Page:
1st Trimester Facts from Midwife in Spain
Congratulations if you have just found out you are pregnant! Now is the time to start planning ahead. This information is to help you make the early choices, which include personal decisions and some changes to your lifestyle which benefit both you and your developing baby.
You can address the following issues immediately you have a positive test. Start taking Folic daily, if not already doing so. This is to reduce the risk of Spina Bifida and related problems (neural tube defects) in your new baby. It can be bought over the counter in any Farmacia. The most recent research also recommends:- stopping smoking, cutting out alcohol and reducing your caffeine intake – found in chocolate, coca cola & tea, as well as, coffee! Soft cheeses, unpasteurised dairy products, pates and uncooked smoked fish or meat products are not to be eaten by pregnant women. They may carry the risk of an infection, LISTERIA, which can be harmful to your developing baby. If you are a cat lover or avid gardener you need to take precautions against the organism causing
TOXOPLASMOSIS. Cat litter and garden soil are the most common sources of infection so leave the litter tray to someone else, wear gloves in the garden and thoroughly wash hands afterwards. This infection also effects the developing baby.
Tiredness is common in the first 12 weeks. You may consider moderating your excercise regimen if you regularly keep fit. You will have more energy after 12-14 weeks but high impact sport eg; aerobics, skiing, horse riding are usually avoided throughout pregnancy. If you are a frequent airline traveller you may think about flying less just now, particularly if you have had problems early on, in a previous pregnancy. It is also advisable to avoid hot baths including thermal pools & jacuzzis found in Spas. This may all sound like quite a change, but in fact these measures will all have a positive impact on your pregnancy.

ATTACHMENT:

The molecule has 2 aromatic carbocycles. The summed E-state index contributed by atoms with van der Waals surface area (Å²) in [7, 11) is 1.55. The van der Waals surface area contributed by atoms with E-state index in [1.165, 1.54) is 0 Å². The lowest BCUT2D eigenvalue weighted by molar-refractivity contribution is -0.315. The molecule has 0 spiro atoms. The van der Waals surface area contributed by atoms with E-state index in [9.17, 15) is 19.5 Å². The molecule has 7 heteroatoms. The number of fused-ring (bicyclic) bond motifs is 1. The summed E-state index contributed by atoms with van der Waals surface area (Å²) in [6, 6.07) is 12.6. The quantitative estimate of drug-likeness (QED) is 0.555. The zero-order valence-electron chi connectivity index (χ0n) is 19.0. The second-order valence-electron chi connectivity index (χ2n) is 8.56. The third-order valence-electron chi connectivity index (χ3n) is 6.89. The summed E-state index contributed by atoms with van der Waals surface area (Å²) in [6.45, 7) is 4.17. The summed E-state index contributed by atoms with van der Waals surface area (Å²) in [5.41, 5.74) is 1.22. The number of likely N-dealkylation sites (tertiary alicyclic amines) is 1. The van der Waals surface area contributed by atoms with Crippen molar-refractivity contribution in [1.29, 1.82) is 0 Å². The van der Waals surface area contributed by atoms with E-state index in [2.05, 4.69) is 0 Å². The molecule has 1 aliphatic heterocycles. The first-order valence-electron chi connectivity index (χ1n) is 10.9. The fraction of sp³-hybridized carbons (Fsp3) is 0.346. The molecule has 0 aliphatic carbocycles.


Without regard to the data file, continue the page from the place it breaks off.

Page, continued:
The next issue to consider is who is going to care for you over the next 8 months or so? You are not sick in the conventional way, but it is advisable to be seen and monitored throughout your pregnancy.Your choices include:-
1. the care in the public social security system (SSS)
2. an independent midwife
3. an Obstetrician covered by a private healthcare plan
4. an Obstetrician whom you pay directly
5. You can also consider a mix of these - being seen both by a midwife and/or private and public Doctors simultaneously.
Many women are unsure of where they will give birth until quite late in pregnancy in Spain. You do not ‘book’ into a public hospital ahead of time, as in other countries. This is accepted practice – as you now have the right to choose which public hospital you will have your baby in.
The role of the midwife in ante-natal care in Spain varies between centro de saluds, (local health centre) but principally it involves the 1st ‘booking’ visit, visits at the later stages in pregnancy and running ante-natal classes. This is quite different to practice in other countries. They then see you when baby is about 5 days old, but in the health centre rather than in your home. They either work in the centro de saluds or in the hospitals but do not inter-change as the ‘systems’ are separate, again, unlike elsewhere There are a few UK & other EU registered Midwives living on the Costa del Sol & throughout Spain. For the most part they work independently although some are employed in the Spanish state system.